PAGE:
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ArticlePro-inflammatory Aorta-Associated MacrophagesAre Involved in Embryonic Development ofHematopoietic Stem CellsGraphical AbstractHighlightsdYolk-sac-derived macrophages are the most abundanthematopoietic cells in the AGMdCx3cr1 mediates yolk-sac macrophage progenitorrecruitment to the AGM nichedAGM macrophages dynamically interact with emerging intra-aortic hematopoietic cellsdPro-inflammatory AGM macrophages are positive regulatorsof HSC generationAuthorsSamanta Antonella Mariani, Zhuan Li,Siobhan Rice, ...,Chris Sebastiaan Vink,Jeffrey William Pollard, Elaine DzierzakCorrespondences.mariani@ed.ac.uk (S.A.M.),elaine.dzierzak@ed.ac.uk (E.D.)In BriefHSC-independent macrophages derivefrom the early yolk-sac stages ofembryonic hematogenesis. Mariani andcolleagues demonstrate that specific pro-inflammatory embryonic HSC-independent macrophages recruited tothe AGM (AGM-aMs) are crucialcomponents of the AGMmicroenvironment, dynamically interactwith emerging hematopoietic cells, andenhance HSC generation.macrophageprogenitors HSCAGM-associatedCD206+ macrophages Cx3cr1+AGMECIAHCYolk Sac IntravasationPro-inflammatorySignalsHECChemokine attractionMMP mobilizationHSCHPCMariani et al., 2019, Immunity50, 1–14June 18, 2019ª2019 The Author(s). Published by Elsevier Inc.https://doi.org/10.1016/j.immuni.2019.05.003
ImmunityArticlePro-inflammatory Aorta-Associated MacrophagesAre Involved in Embryonic Developmentof Hematopoietic Stem CellsSamanta Antonella Mariani,1,*Zhuan Li,1Siobhan Rice,1Carsten Krieg,2Stamatina Fragkogianni,4Mark Robinson,3Chris Sebastiaan Vink,1Jeffrey William Pollard,4and Elaine Dzierzak1,5,*1Centre for Inflammation Research, The University of Edinburgh, Edinburgh, UK2Medical University of South Carolina, Charleston, SC, USA3University of Zurich, Zurich, Switzerland4MRC Centre for Reproductive Health, The University of Edinburgh, Edinburgh, UK5Lead Contact*Correspondence:s.mariani@ed.ac.uk(S.A.M.),elaine.dzierzak@ed.ac.uk(E.D.)https://doi.org/10.1016/j.immuni.2019.05.003SUMMARYHematopoietic stem cells (HSCs) are generated fromspecialized endothelial cells of the embryonic aorta.Inflammatory factors are implicated in regulatingmouse HSC development, but which cells in theaorta-gonad-mesonephros (AGM) microenvironmentproduce these factors is unknown. In the adult, mac-rophages play both pro- and anti-inflammatory roles.We sought to examine whether macrophages or otherhematopoietic cells found in the embryo prior to HSCgeneration were involved in the AGM HSC-generativemicroenvironment. CyTOF analysis of CD45+AGMcells revealed predominance of two hematopoieticcell types, mannose-receptor positive macrophagesand mannose-receptor negative myeloid cells. Weshow here that macrophage appearance in the AGMwas dependent on the chemokine receptor Cx3cr1.These macrophages expressed a pro-inflammatorysignature, localized to the aorta, and dynamicallyinteracted with nascent and emerging intra-aortic he-matopoietic cells (IAHCs). Importantly, upon macro-phage depletion, no adult-repopulating HSCs weredetected, thus implicating a role for pro-inflammatoryAGM-associated macrophages in regulating thedevelopment of HSCs.INTRODUCTIONHematopoietic stem cell (HSC) transplantation is a curativeregenerative therapy for patients with blood-related disorders.More than 50,000 transplants are carried out annually world-wide. For patients without a histo-compatible donor, the lackof matched HSCs is a serious problem. Given that HSCs donot expand inin vitrocultures, patient-derived induced pluripo-tent stem cells (iPSCs) may be an alternative source for thedenovoproduction of HSCs. Although it is possible to differentiateiPSCs and to reprogram cells into hematopoietic progenitors,the generation of robustin vivorepopulating HSCsin vitrohasnot yet been achieved without genetic manipulation (Doulatovet al., 2013). Thus, an understanding of thein vivomicroenviron-ment in which HSCs are first generated should provide insightsinto improving suchin vitrostrategies.HSCs arise in the AGM (aorta-gonad-mesonephros) region(Medvinsky and Dzierzak, 1996) and other major arteries (deBruijn et al., 2000) through a transdifferentiation process calledendothelial-to-hematopoietic transition (EHT) (Dzierzak andBigas, 2018; Jaffredo et al., 1998). In the mouse embryo, HSCsare generated in a complex and dynamic microenvironmentduring a short period of developmental time (embryonic day [E]10.5–E12.5) (Zovein et al., 2008). Tissues ventral to the AGM(Peeters et al., 2009; Taoudi and Medvinsky, 2007), includingcells of the sympathetic nervous system (Fitch et al., 2012), exerta positive effect on HSC emergence. Moreover, AGM-derivedstromal cell lines produce regulators, such as bone morphoge-netic protein (BMP) and hedgehog (Hh), that support HSC gener-ation and/or maintenance, as demonstrated by transcriptionalprofiling and culture approaches (Charbord et al., 2014; Crisanet al., 2015; Durand et al., 2007; Renstro ̈m et al., 2009).Hematopoietic development occurs in at least three distinctwaves (Dzierzak and Bigas, 2018), with HSCs made only in thelast wave. Macrophages are generated in all three waves, firstin the mouse yolk sac (YS) beginning at E7.5 (Palis et al., 1999;Tober et al., 2007), then in the second YS wave at E8.25 (GomezPerdiguero et al., 2015) from erythro-myeloid progenitors (EMPs)(Frame et al., 2013; Palis et al., 1999), and finally from HSC-derived monocytes. EMPs emigrate to the embryo body, wherethey give rise to hematopoietic cells found in the embryo prior toHSC emergence at E10.5. Because the three distinct waves ofhematopoietic generation temporally overlap, the hematopoieticcells generated in the earlier two waves could be part of themicroenvironment that affects the production of HSCs intraem-bryonically in the third wave (Chen et al., 2011; Espı ́n-Palazo ́net al., 2014; Li et al., 2014; Travnickova et al., 2015).Macrophages from the first two waves function developmen-tally in tissue remodeling (Hume et al., 1983; Leid et al., 2016;Munro et al., 2019). They infiltrate the limbs, mandibular arches,liver, kidneys, and brain between E9.5 and E10.5 and represent2%–5% of total cells in these tissues (Rae et al., 2007). In adultImmunity50, 1–14, June 18, 2019ª2019 The Author(s). Published by Elsevier Inc.1This is an open access article under the CC BY-NC-ND license (http://creativecommons.org/licenses/by-nc-nd/4.0/).Please cite this article in press as: Mariani et al., Pro-inflammatory Aorta-Associated Macrophages Are Involved in Embryonic Development of Hemato-poietic Stem Cells, Immunity (2019), https://doi.org/10.1016/j.immuni.2019.05.003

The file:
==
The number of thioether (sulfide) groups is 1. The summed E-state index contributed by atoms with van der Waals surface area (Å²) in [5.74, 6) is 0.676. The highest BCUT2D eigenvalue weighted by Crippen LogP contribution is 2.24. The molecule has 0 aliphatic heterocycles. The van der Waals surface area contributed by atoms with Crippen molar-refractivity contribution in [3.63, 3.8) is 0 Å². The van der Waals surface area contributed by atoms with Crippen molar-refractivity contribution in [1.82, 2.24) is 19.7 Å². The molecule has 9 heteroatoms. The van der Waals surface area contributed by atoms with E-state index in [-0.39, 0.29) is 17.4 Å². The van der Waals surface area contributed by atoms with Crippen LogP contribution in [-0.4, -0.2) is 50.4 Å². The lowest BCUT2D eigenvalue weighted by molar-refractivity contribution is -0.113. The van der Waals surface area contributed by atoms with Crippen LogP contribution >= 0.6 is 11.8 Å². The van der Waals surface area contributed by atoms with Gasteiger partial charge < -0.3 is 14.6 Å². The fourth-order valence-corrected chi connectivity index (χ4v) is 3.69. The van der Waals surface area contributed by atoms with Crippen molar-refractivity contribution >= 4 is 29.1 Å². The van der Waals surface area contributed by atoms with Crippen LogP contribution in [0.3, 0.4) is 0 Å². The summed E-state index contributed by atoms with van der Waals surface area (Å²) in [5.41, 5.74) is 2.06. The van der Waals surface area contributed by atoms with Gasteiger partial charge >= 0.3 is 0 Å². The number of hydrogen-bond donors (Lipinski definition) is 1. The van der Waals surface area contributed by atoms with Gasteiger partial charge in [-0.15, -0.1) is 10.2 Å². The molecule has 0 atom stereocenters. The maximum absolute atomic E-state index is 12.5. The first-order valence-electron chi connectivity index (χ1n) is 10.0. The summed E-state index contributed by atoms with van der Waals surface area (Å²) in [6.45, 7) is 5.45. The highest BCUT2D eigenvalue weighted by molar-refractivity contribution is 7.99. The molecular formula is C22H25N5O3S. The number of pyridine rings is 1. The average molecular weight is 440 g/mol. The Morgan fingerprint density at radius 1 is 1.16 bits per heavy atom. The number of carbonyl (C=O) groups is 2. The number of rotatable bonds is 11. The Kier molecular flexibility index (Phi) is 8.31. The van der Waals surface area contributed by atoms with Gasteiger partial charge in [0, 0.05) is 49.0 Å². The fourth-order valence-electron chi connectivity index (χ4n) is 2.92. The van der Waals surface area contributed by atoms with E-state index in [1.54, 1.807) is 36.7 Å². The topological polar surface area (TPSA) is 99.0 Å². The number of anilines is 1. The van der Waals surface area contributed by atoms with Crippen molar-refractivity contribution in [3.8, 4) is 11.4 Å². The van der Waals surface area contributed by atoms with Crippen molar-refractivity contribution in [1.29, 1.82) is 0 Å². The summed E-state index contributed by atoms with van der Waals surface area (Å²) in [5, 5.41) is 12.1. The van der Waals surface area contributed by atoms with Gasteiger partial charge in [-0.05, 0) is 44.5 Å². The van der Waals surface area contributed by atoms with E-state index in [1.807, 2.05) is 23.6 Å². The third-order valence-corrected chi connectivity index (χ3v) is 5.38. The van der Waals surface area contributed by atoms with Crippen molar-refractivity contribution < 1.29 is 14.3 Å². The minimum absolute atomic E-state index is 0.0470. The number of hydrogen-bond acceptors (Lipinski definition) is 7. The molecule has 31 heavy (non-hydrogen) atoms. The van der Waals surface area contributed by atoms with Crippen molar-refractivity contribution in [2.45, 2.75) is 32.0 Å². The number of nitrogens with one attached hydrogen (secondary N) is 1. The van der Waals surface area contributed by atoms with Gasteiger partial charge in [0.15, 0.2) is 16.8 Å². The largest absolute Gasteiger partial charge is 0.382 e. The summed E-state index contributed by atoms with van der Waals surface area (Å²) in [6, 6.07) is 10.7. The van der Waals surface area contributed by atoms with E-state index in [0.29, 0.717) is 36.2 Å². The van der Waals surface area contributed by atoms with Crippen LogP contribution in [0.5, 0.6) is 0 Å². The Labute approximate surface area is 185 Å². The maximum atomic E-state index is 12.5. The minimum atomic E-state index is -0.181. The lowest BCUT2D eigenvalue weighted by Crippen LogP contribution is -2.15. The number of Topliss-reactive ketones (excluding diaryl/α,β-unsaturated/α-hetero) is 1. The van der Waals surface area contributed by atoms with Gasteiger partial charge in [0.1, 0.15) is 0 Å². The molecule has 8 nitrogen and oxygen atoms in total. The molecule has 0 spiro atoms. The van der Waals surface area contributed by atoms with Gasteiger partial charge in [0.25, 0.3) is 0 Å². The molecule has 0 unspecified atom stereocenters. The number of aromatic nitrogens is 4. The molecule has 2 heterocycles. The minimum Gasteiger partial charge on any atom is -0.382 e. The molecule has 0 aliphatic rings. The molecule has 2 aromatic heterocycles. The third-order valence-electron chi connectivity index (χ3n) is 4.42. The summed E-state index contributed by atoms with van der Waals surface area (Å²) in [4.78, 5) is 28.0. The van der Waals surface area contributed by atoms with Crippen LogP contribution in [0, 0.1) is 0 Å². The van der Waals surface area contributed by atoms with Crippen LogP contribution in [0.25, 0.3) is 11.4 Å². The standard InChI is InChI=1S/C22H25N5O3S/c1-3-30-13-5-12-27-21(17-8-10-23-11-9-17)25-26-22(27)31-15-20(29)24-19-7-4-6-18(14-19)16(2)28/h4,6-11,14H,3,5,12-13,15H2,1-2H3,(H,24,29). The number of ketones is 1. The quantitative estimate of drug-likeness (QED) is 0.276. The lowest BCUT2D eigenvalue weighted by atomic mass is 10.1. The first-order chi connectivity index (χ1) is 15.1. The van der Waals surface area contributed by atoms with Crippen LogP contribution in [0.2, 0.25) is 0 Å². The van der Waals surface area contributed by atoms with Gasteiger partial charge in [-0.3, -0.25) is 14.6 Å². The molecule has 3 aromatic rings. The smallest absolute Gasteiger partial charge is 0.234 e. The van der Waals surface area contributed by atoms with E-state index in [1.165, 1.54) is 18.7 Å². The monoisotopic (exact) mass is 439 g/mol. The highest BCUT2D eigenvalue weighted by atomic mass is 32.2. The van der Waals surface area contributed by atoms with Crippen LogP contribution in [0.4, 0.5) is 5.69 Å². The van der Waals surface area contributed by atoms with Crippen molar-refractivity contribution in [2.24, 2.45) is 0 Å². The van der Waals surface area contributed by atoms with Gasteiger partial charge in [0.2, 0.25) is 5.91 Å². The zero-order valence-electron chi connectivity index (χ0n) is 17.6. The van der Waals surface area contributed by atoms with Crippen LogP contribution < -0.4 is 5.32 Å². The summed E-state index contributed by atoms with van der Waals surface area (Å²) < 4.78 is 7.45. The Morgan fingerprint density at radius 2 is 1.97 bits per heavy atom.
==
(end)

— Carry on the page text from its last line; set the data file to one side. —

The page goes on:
Outline
  1. IMMUNI4144_proof.pdf
  2. Pro-inflammatory Aorta-Associated Macrophages Are Involved in Embryonic Development of Hematopoietic Stem Cells
  3. Introduction
  4. Results
  5. Macrophages Are the Most Abundant Hematopoietic Cells in the AGM
  6. Macrophages Accumulate in the AGM Prior to HSC Production
  7. Cx3cr1 Is Involved in Macrophage Progenitor Recruitment to the AGM
  8. AGM-Associated Macrophages Dynamically Interact with Nascent and Emerging IAHCs
  9. Hematopoietic Progenitor Cell Numbers Are Proportional to AGM Macrophage Percentages
  10. AGM HSC Production Is Impaired in the Absence of Macrophages
  11. CD206 Discriminates AGM-Associated Macrophages from Macrophage Progenitors
  12. AGM-Associated CD206+ Macrophages Enhance Endothelial-to-Hematopoietic Transition
  13. AGM-aMs Are Inflammatory and Transcriptionally Distinct from Macrophage Progenitors
  14. Discussion
  15. Supplemental Information
  16. Acknowledgments
  17. Author Contributions
  18. Declaration of Interests
  19. References
  20. STAR★Methods
  21. Key Resources Table
  22. Contact for Reagent and Resource Sharing
  23. Experimental Model and Subject Details
  24. Method Details
  25. Mouse and embryo generation
  26. Mass cytometry (CyTOF)
  27. Mass cytometry statistical analysis
  28. Whole-mount Images
  29. Tissue Sections
  30. Time-lapse ex vivo imaging
  31. AGM explant cultures
  32. CFU-C assay and stem cell transplantation
  33. OP9/OP9-DL1 co-culture system
  34. BLZ945 and Clodronate-liposome treatment
  35. Flow analysis and sorting
  36. Gene Expression Analysis
  37. RNA-seq
  38. Sequencing alignment and Quantification
  39. Statistical analysis for differentially expressed genes
  40. Quantification and Statistical Analysis
  41. Data and Software Availability